Depictions of child poverty in well-meaning screen entertainments are bound to end up fudging the heart of the matter, since catching even five percent of the true grinding horror would bring an audience to its knees. "Trash" can't really do anything about that, substituting instead a YA tone of earnest adolescent adventuring in a landscape of adult corruption and violence — ultimately the easier option.
Although Andy Mulligan's source novel described a slum of imprecise location, Stephen Daldry's film plants its flag in Rio de Janeiro, giving the greedy politicians and murderous cops an imminent Olympic bonanza as extra rationale for lining their own pockets and ignoring the kids rummaging through their garbage mountains. Three of those — Raphael (Rickson Tevez), Gardo (Eduardo Luis) and Rato (Gabriel Weinstein) — find evidence of high-level corruption in a discarded wallet somewhere in there, and the chase is on.
Continue reading "Modern Life Is Rubbish" »
Stations of the Cross (2014)
Dietrich Brüggemann's deftly moving film about the dire consequences of religious devotion teeters between black satire and blacker comedy, but settles in the end on simple tragedy. "Stations of the Cross" adapts the stages of the Via Dolorosa into 14 extended scenes of staged formal rigor, an ongoing domestic calamity regarded almost entirely from a stationary camera at roughly eye level.
Continue reading "Suffer Little Children" »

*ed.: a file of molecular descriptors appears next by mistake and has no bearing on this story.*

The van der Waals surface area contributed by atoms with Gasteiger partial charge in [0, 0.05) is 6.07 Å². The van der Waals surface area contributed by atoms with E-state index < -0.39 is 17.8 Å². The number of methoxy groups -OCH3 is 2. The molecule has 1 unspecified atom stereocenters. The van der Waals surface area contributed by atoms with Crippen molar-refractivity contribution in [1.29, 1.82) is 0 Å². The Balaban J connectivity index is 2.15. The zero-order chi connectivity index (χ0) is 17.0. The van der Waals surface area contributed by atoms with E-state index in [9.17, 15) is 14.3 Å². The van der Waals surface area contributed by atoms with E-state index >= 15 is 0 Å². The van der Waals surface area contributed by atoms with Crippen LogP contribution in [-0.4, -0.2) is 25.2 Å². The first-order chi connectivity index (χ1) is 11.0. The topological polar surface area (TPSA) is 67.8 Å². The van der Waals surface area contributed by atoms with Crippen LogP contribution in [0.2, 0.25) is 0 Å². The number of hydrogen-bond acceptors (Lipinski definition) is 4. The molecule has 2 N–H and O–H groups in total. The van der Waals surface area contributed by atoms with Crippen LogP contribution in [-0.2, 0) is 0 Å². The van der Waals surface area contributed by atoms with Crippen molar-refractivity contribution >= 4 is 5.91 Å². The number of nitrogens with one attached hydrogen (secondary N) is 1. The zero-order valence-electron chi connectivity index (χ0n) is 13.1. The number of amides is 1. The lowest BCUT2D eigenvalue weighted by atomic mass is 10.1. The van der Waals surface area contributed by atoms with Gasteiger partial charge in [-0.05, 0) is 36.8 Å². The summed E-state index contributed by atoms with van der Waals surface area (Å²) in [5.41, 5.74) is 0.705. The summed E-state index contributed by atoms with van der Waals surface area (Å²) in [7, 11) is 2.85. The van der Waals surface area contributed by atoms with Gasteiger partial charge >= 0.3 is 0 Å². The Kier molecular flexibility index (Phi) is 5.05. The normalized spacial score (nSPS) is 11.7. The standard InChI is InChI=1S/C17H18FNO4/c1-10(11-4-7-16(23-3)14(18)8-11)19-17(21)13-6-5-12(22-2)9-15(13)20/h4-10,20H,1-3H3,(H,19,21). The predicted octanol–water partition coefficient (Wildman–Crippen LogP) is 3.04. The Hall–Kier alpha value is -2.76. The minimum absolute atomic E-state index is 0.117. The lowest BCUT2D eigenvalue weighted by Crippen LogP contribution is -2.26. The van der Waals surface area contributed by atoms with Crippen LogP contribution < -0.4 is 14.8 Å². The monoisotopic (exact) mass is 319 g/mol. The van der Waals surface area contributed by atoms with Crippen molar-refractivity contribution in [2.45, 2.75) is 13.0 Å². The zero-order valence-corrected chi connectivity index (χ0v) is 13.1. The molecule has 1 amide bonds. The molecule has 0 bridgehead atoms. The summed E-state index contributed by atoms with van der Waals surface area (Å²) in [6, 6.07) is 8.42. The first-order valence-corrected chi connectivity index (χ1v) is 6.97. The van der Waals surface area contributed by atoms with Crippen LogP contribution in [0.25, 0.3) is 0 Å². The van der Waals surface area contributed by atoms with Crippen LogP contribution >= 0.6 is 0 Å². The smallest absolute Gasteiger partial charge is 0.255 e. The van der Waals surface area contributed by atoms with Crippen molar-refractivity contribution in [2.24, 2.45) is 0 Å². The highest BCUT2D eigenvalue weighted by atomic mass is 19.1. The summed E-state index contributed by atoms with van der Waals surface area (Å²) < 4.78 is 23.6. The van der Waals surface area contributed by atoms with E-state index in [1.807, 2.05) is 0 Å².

Winter Sleep (2014)
"Winter Sleep" crosses the tape at 196 minutes; long enough to watch all of "Once Upon a Time in Anatolia" and then revisit the first quarter of it all over again. Whether Nuri Bilge Ceylan's recent running times are an indulgence, a tactic or a mistake — he himself says that he pays the matter no mind at all — it again allows him to divide a film into formidably gorgeous tectonic plates of narrative, grinding against each other at geological pace while the men and women traveling on them completely fail to understand each other.
Continue reading "Giant Steppes" »
Anna Matveeva/Sony Pictures Classics
"Leviathan" suggests an entire nation marooned in state of despair. Andrey Zvyagintsev's new inquiry into the wrong turns taken by modern Russia reaches much the same conclusions as his previous ones, but tells a more explicitly political tale in the process — which makes the fate of the little people caught in the wash seem even more pitiable and inescapable than ever.
Continue reading "Northern Exposure" »
Larry D. Horricks/Studiocanal
Susanne Bier's odd, mournful, memorable "Serena" looks like a western, sounds like a costume drama and behaves like a Greek tragedy; a potent combination to which the word uncommercial might also apply. Its central couple — would-be timber magnate George (Bradley Cooper) and new bride Serena (Jennifer Lawrence) — are involved in reshaping 1930s North Carolina and fending off a growing conservation movement, while doom rolls unstoppably toward them like a storm front. Not for nothing is "Serena" scripted by Christopher Kyle, author of two films for Kathryn Bigelow and one for Oliver Stone: large passions brew, big gestures abound — most items in both columns involving Ms. Lawrence.
Continue reading "Sable Clouds Playbook" »
The Rewrite (2014)